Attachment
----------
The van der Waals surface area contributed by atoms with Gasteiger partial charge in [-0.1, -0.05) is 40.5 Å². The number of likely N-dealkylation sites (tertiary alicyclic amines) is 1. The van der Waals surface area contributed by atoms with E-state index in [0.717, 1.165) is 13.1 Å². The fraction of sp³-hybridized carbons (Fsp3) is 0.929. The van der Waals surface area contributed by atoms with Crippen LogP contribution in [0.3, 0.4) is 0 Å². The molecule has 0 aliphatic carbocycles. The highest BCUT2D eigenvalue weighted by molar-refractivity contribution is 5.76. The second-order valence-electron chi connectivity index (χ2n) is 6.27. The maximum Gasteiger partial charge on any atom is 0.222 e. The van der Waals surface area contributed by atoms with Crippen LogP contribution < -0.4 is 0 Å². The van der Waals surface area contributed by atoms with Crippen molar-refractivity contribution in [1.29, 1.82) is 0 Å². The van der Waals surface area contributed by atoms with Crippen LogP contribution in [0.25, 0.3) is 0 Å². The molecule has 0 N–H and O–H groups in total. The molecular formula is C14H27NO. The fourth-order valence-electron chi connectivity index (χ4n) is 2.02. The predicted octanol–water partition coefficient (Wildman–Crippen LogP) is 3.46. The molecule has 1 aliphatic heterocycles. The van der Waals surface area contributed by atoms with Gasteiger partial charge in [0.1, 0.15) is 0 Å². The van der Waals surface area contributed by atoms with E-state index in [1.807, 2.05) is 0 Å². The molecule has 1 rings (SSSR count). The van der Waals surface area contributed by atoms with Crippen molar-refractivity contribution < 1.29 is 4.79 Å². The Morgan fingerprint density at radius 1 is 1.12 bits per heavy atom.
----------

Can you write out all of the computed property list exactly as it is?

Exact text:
The van der Waals surface area contributed by atoms with Gasteiger partial charge in [-0.1, -0.05) is 40.5 Å². The number of likely N-dealkylation sites (tertiary alicyclic amines) is 1. The van der Waals surface area contributed by atoms with E-state index in [0.717, 1.165) is 13.1 Å². The fraction of sp³-hybridized carbons (Fsp3) is 0.929. The van der Waals surface area contributed by atoms with Crippen LogP contribution in [0.3, 0.4) is 0 Å². The molecule has 0 aliphatic carbocycles. The highest BCUT2D eigenvalue weighted by molar-refractivity contribution is 5.76. The second-order valence-electron chi connectivity index (χ2n) is 6.27. The maximum Gasteiger partial charge on any atom is 0.222 e. The van der Waals surface area contributed by atoms with Crippen LogP contribution < -0.4 is 0 Å². The van der Waals surface area contributed by atoms with Crippen molar-refractivity contribution in [1.29, 1.82) is 0 Å². The van der Waals surface area contributed by atoms with Crippen LogP contribution in [0.25, 0.3) is 0 Å². The molecule has 0 N–H and O–H groups in total. The molecular formula is C14H27NO. The fourth-order valence-electron chi connectivity index (χ4n) is 2.02. The predicted octanol–water partition coefficient (Wildman–Crippen LogP) is 3.46. The molecule has 1 aliphatic heterocycles. The van der Waals surface area contributed by atoms with Gasteiger partial charge in [0.1, 0.15) is 0 Å². The van der Waals surface area contributed by atoms with E-state index in [1.807, 2.05) is 0 Å². The molecule has 1 rings (SSSR count). The van der Waals surface area contributed by atoms with Crippen molar-refractivity contribution < 1.29 is 4.79 Å². The Morgan fingerprint density at radius 1 is 1.12 bits per heavy atom.